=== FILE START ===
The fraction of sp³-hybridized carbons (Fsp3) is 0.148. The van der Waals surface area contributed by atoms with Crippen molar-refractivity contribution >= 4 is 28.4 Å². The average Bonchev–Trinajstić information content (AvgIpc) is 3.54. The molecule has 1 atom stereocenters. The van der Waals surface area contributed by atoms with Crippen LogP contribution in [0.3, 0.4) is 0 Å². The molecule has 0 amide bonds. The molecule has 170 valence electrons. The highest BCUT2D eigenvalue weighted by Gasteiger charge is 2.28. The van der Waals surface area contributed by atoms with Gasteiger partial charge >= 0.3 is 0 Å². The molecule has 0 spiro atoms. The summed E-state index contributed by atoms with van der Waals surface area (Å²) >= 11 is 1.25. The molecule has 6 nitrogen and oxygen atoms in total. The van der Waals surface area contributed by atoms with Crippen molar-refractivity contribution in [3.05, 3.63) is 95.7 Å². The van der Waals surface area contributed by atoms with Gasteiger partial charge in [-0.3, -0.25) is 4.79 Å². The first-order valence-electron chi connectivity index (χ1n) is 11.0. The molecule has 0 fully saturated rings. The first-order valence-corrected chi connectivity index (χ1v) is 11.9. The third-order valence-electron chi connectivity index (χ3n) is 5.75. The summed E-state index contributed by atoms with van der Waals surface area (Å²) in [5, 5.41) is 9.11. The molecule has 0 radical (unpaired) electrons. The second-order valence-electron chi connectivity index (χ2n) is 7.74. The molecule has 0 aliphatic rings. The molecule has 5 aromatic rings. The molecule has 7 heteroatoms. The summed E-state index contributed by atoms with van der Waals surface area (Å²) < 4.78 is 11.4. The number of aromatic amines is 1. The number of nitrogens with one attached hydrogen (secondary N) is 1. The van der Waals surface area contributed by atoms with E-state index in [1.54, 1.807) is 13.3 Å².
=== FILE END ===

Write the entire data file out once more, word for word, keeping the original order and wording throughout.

The fraction of sp³-hybridized carbons (Fsp3) is 0.148. The van der Waals surface area contributed by atoms with Crippen molar-refractivity contribution >= 4 is 28.4 Å². The average Bonchev–Trinajstić information content (AvgIpc) is 3.54. The molecule has 1 atom stereocenters. The van der Waals surface area contributed by atoms with Crippen LogP contribution in [0.3, 0.4) is 0 Å². The molecule has 0 amide bonds. The molecule has 170 valence electrons. The highest BCUT2D eigenvalue weighted by Gasteiger charge is 2.28. The van der Waals surface area contributed by atoms with Gasteiger partial charge >= 0.3 is 0 Å². The molecule has 0 spiro atoms. The summed E-state index contributed by atoms with van der Waals surface area (Å²) >= 11 is 1.25. The molecule has 6 nitrogen and oxygen atoms in total. The van der Waals surface area contributed by atoms with Crippen molar-refractivity contribution in [3.05, 3.63) is 95.7 Å². The van der Waals surface area contributed by atoms with Gasteiger partial charge in [-0.3, -0.25) is 4.79 Å². The first-order valence-electron chi connectivity index (χ1n) is 11.0. The molecule has 0 fully saturated rings. The first-order valence-corrected chi connectivity index (χ1v) is 11.9. The third-order valence-electron chi connectivity index (χ3n) is 5.75. The summed E-state index contributed by atoms with van der Waals surface area (Å²) in [5, 5.41) is 9.11. The molecule has 0 radical (unpaired) electrons. The second-order valence-electron chi connectivity index (χ2n) is 7.74. The molecule has 0 aliphatic rings. The molecule has 5 aromatic rings. The molecule has 7 heteroatoms. The summed E-state index contributed by atoms with van der Waals surface area (Å²) < 4.78 is 11.4. The number of aromatic amines is 1. The number of nitrogens with one attached hydrogen (secondary N) is 1. The van der Waals surface area contributed by atoms with E-state index in [1.54, 1.807) is 13.3 Å².